Iowa AG Miller Commits to Prosecution of Bank Execs, Seeking Principal Mods

We asked readers to sign a letter to Iowa attorney general Tom Miller, who is leading the 50 state probe into foreclosure and mortgage abuses. Here is the official report from National People’s Action, which was part of the group that met with Miller earlier today:

Leader of 50 State Foreclosure Probe Tells Struggling Homeowners: “We Will Put People in Jail”

Iowa’s Attorney General Miller also agreed that principal reductions, loan modifications, and compensation for defrauded homeowners are all on his agenda

The lead Attorney General in the 50-state foreclosure investigation, Iowa’s Tom Miller, told homeowners at risk of foreclosure today that he supports a settlement with the big banks that requires significant principal rate reductions, loan modifications, compensation for citizens defrauded of their homes, and criminal prosecutions against big bank executives who broke the law.

“We will put people in jail,” Miller said, in response to questioning. “One of the main tools needs to be principal reductions, just like in the farm crisis in the 1980s…There should be some kind of compensation system for people who have been harmed…And the foreclosure process should stop while loan modifications begin. To have a race between foreclosures and modifications to see which happens first is insane.”

Attorney General Tom Miller met Tuesday with more than 100 people from 15 states representing community, faith, and labor organizations, foreclosure victims and struggling homeowners from across the country. Participants urged Tom Miller to make a strong settlement that includes loan modification and principal reduction as the primary tools for cleaning up the mortgage mess created by the banks.

Miller also agreed to continue to work with grassroots community, faith, and labor groups from across the country and agreed that the Bank Accountability Campaign’s members are stakeholders who deserve a seat at the table.

“We are very pleased with how this meeting turned out and now our expectations are higher than ever,” said Deacon Mike McCarthy, an Iowa Citizens for Community Improvement (Iowa CCI) member from Des Moines, IA.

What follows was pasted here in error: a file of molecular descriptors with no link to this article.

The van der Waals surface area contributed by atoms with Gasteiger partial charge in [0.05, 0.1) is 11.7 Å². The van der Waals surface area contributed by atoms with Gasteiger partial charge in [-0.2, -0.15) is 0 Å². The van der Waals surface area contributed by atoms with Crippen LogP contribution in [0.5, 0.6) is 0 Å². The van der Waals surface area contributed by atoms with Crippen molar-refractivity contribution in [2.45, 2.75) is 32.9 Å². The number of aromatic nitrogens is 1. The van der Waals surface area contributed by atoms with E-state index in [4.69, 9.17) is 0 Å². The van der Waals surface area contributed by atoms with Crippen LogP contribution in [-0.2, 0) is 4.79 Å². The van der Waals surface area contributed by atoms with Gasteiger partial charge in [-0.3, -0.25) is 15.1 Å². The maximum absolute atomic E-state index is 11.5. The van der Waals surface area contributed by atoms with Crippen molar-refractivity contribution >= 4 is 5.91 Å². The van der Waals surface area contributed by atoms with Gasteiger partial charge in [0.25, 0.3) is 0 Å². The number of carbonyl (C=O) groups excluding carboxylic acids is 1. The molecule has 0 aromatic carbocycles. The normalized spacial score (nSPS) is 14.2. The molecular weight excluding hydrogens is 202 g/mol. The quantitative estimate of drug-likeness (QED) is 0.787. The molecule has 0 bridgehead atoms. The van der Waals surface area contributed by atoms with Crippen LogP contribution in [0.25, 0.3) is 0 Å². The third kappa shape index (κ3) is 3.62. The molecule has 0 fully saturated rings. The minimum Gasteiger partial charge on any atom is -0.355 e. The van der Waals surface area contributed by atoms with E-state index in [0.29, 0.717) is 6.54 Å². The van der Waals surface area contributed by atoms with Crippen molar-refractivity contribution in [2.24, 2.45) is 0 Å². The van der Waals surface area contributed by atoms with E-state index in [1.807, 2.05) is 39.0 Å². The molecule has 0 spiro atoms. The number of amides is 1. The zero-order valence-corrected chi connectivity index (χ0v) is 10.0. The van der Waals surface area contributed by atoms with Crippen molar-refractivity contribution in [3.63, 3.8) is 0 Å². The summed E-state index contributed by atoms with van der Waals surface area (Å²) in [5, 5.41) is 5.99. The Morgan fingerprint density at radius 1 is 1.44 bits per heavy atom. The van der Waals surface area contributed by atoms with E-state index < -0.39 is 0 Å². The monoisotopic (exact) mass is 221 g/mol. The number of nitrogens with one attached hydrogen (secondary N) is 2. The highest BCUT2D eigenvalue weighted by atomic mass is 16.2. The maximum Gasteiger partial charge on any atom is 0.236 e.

“Attorney General Miller made it clear that he sees this investigation as a chance to clean up the foreclosure crisis that has ransacked our communities for over three years now and continues to push down housing values for everyone. He stated that loan modifications will be a core component in any settlement,” said Gina Gates, a foreclosure victim with PACT-PICO in San Jose, California.

“The stakes are high. A strong settlement is the best hope to hold Wall Street banks accountable and prevent millions more Americans from losing their homes,” said Mikael Broadway, from IAF in North Carolina.

“The big banks have repeatedly weakened efforts to get to the root of the foreclosure crisis,” said Shirley Broomfield, a struggling homeowner from Melbourne, Florida who is working two jobs to pay her mortgage. “They’ve failed to live up to their promises and outright ignored the rules of the game, with little to no consequences. The Attorneys General have a chance to change this.”

This is the first of a series of similar meetings with the state Attorneys General who are on the investigation’s executive committee. Participants in the meeting included borrowers who have lost their homes unjustly, other homeowners in danger of foreclosure, clergy and community advocates from 15 states – including Iowa, California, Illinois, Washington, New York, Colorado, Ohio, North Carolina, Florida, Missouri, Massachusetts, Kansas, Michigan, Montana and Oregon. The participants presented a stack of homeowner testimonies to Mr. Miller and made it clear that this investigation is their best hope for resetting the housing market and helping millions avoid foreclosure.

The group is staging protests this afternoon at the Wells Fargo Home Mortgage headquarters in West Des Moines and at branch of Bank of America in Des Moines to highlight the massive bonuses that bank executives will receive this month while millions of homeowners face foreclosure. They plan to lift up a new report showing that restoring equity to underwater homeowners would cost the big banks $73 billion, approximately one-half this year’s bonus & compensation pool. Similar protests will take place this week in New York and California.